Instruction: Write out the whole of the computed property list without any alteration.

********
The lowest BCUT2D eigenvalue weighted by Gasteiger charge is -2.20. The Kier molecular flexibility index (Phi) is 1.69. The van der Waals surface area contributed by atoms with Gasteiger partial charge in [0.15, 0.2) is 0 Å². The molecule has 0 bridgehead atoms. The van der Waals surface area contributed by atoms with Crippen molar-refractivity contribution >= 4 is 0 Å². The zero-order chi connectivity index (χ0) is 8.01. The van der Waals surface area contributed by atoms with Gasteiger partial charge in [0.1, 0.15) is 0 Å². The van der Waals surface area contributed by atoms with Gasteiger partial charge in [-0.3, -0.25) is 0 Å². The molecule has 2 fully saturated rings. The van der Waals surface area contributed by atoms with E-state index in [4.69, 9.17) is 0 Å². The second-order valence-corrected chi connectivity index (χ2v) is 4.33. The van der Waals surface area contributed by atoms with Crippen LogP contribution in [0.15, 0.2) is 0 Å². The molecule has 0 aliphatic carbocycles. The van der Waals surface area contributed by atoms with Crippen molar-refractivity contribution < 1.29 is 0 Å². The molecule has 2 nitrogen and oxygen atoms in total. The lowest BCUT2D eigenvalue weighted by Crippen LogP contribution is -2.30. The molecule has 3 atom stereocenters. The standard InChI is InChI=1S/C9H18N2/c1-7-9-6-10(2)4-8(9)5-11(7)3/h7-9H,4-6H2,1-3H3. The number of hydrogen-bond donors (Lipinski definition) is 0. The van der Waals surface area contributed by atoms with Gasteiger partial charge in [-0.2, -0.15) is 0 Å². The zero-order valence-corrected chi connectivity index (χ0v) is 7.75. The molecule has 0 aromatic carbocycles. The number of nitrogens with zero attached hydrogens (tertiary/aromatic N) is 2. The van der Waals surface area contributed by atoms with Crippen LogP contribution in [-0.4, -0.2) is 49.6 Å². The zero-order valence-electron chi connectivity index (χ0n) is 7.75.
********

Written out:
The lowest BCUT2D eigenvalue weighted by Gasteiger charge is -2.20. The Kier molecular flexibility index (Phi) is 1.69. The van der Waals surface area contributed by atoms with Gasteiger partial charge in [0.15, 0.2) is 0 Å². The molecule has 0 bridgehead atoms. The van der Waals surface area contributed by atoms with Crippen molar-refractivity contribution >= 4 is 0 Å². The zero-order chi connectivity index (χ0) is 8.01. The van der Waals surface area contributed by atoms with Gasteiger partial charge in [0.1, 0.15) is 0 Å². The van der Waals surface area contributed by atoms with Gasteiger partial charge in [-0.3, -0.25) is 0 Å². The molecule has 2 fully saturated rings. The van der Waals surface area contributed by atoms with E-state index in [4.69, 9.17) is 0 Å². The second-order valence-corrected chi connectivity index (χ2v) is 4.33. The van der Waals surface area contributed by atoms with Crippen LogP contribution in [0.15, 0.2) is 0 Å². The molecule has 0 aliphatic carbocycles. The van der Waals surface area contributed by atoms with Crippen molar-refractivity contribution < 1.29 is 0 Å². The molecule has 2 nitrogen and oxygen atoms in total. The lowest BCUT2D eigenvalue weighted by Crippen LogP contribution is -2.30. The molecule has 3 atom stereocenters. The standard InChI is InChI=1S/C9H18N2/c1-7-9-6-10(2)4-8(9)5-11(7)3/h7-9H,4-6H2,1-3H3. The number of hydrogen-bond donors (Lipinski definition) is 0. The van der Waals surface area contributed by atoms with Gasteiger partial charge in [-0.2, -0.15) is 0 Å². The zero-order valence-corrected chi connectivity index (χ0v) is 7.75. The molecule has 0 aromatic carbocycles. The number of nitrogens with zero attached hydrogens (tertiary/aromatic N) is 2. The van der Waals surface area contributed by atoms with Crippen LogP contribution in [-0.4, -0.2) is 49.6 Å². The zero-order valence-electron chi connectivity index (χ0n) is 7.75.